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Advanced services - Biomass energy
Advanced services - Biomass energy
Advanced services - Biomass energy
Advanced services - Biomass energy
Advanced services - Biomass energy
Advanced services - Biomass energy
Advanced services - Biomass energy
Advanced services - Biomass energy
Advanced services - Biomass energy
Advanced services - Biomass energy
Advanced services - Biomass energy
Advanced services - Biomass energy
Advanced services - Biomass energy
Advanced services - Biomass energy
Advanced services - Biomass energy
Advanced services - Biomass energy
Advanced services - Biomass energy
Advanced services - Biomass energy
Advanced services - Biomass energy
Advanced services - Biomass energy
Advanced services - Biomass energy
Advanced services - Biomass energy
Advanced services - Biomass energy
Advanced services - Biomass energy
Advanced services - Biomass energy
Advanced services - Biomass energy
Advanced services - Biomass energy
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Advanced services - Biomass energy

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importance of biomass energy

importance of biomass energy

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  • 1. ADVANCED SERVICES BIOMASS ENERGY
  • 2. IMPORTANCE: • Biomass materials are used since millennia for meeting myriad human needs including energy. • Until the middle of 19th century, biomass energy dominated the global energy supply with a seventy percent share. INTRODUCTION: • Biomass means all materials which come from living organisms. For inst, waste materials of plants and animals, wood agricultural waste , dead parts of plants & animals. • Since all the living organisms contain carbon compounds, biomass energy stored in the form of chemical compounds. • The method of harnessing energy form each one of them can be different. • During burning of these materials generally causes pollution but can be cheapest form of energy.
  • 3. BIOFUELS • Bio fuel is the energy recovered from biomass organic matter. • We can divide bio fuels into three groups: • Fire wood • Organic waste • Liquid fuel These bio fuels in turn have various energy sources, uses and products. They are: • Fire wood is the natural wood obtained from trees. • Organic waste comes from two sources animal residues , urban man made waste. • Liquid fuel is one of the most widely used bio fuel as it is obtained from variety of crops and trees.
  • 4. Examples of biomass energy sources, uses & products SOURCES EXAMPLES USES/PRODUCTS COMMENTS Forest products Wood chips Direct burning, charcoal Major source today in developing countries. Agricultural waste Coconut husks, sugarcane waste, corncobs, peanut shells Direct burning Minor source Energy crops Sugarcane corn, sorghum Ethanol(alcohol): gasification Ethanol is major source of fuel in brazil for automobiles Trees Palm oil biodiesel Fuel for vehicles Animal residues manure methane Used to run farm machinery Urban waste Waste paper, organic household waste Direct burning of methane from wastewater treatment or minor source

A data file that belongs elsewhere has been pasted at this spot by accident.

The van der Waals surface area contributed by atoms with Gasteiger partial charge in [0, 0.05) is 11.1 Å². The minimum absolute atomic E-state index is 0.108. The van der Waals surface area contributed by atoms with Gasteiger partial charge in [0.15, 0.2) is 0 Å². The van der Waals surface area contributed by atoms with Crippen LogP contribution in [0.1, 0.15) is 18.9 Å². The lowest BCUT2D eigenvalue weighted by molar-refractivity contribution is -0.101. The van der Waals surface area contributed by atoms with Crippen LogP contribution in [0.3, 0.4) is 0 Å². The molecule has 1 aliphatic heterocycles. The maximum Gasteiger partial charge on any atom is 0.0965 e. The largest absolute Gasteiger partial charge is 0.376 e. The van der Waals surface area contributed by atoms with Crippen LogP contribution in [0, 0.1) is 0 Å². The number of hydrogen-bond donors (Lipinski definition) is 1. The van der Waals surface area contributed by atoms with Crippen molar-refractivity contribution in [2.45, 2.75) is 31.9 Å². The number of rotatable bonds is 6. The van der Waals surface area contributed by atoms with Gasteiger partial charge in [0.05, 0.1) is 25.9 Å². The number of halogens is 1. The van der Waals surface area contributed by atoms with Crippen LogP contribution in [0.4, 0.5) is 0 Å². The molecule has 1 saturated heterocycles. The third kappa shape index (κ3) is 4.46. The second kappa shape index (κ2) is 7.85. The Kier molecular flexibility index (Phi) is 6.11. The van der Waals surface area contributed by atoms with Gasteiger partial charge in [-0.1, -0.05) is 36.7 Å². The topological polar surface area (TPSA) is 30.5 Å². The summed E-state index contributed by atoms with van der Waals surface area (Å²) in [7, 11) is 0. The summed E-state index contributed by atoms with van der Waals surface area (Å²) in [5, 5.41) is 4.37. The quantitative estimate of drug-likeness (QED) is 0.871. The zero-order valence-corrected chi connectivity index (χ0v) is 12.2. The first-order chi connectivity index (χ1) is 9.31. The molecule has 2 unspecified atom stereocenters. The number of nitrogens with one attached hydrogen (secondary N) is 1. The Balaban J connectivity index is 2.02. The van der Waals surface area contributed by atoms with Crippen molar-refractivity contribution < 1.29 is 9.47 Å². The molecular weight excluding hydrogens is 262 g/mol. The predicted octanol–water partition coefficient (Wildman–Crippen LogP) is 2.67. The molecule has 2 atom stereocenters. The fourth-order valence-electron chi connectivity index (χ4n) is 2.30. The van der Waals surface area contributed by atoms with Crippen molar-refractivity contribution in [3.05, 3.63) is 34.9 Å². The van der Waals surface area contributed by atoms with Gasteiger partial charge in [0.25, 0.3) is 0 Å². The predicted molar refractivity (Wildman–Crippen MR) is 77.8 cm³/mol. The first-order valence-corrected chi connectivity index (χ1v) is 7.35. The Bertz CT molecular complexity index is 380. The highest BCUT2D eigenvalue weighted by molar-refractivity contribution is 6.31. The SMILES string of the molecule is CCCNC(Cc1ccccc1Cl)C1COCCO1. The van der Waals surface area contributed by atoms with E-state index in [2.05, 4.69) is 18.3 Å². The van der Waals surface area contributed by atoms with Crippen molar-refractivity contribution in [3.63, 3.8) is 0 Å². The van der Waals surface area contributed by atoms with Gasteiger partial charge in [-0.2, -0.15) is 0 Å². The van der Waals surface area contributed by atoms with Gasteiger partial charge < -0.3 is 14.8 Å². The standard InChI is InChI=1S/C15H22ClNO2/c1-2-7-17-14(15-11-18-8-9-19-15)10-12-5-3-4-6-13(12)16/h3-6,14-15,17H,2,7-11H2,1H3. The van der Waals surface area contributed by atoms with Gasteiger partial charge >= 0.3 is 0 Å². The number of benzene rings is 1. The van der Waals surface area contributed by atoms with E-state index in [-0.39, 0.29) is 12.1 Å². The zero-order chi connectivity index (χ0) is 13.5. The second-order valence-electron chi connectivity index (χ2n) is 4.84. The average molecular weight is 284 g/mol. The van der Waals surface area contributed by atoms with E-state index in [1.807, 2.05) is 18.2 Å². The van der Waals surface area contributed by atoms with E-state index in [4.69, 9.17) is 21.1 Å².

• 5. A DETAILED DISCRIPTION OF SOURCES OF BIOMASS ARE GIVEN BELOW
  • 6. FOREST PRODUCTS- WOOD FUEL • The burning of wood is currently the largest use of energy derived from a solid fuel biomass. • Wood fuel can be used for cooking and heating, and occasionally for fuelling steam engines and steam turbines that generate electricity. • Wood fuel may be available as firewood, charcoal, chips, sheets, pellets, and sawdust. • The particular form used depends upon factors such as source, quantity, quality and application. • Some consider wood fuel bad for the environment, however this is not the case if proper techniques are used. • One might increase carbon emissions using gas powered saws and splitters in the production of firewood, but when wood heat replaces carbon-producing fuels such as propane, heating oil or electricity from a coal-burning plant, then wood burning has a positive impact on the carbon footprint.
  • 7. ADVANTAGES OF WOOD FUEL: • As with any fire, burning wood fuel creates numerous by-products, some of which may be useful (heat and steam), and others that are undesirable, irritating or dangerous. • The principle economic advantage of wood biomass energy is that wood is usually significantly less expensive than competing fossil fuels. • Other advantages include the fact that the amount of carbon dioxide (CO2) emitted during the burning process is typically 90% less than when burning fossil fuel. Wood fuel contains minimal amounts of sulphur and heavy metals. It is not a threat to acid rain pollution, and particulate emissions are controllable. DISADVANTAGES OF WOOD FUEL: • Smoke, containing water vapour, carbon dioxide and other chemicals and aerosol particulates, can be an irritating (and potentially dangerous) by-product of partially burnt wood fuel. • l. A major component of wood smoke is fine particles that may account for a large portion of particulate air pollution in some regions.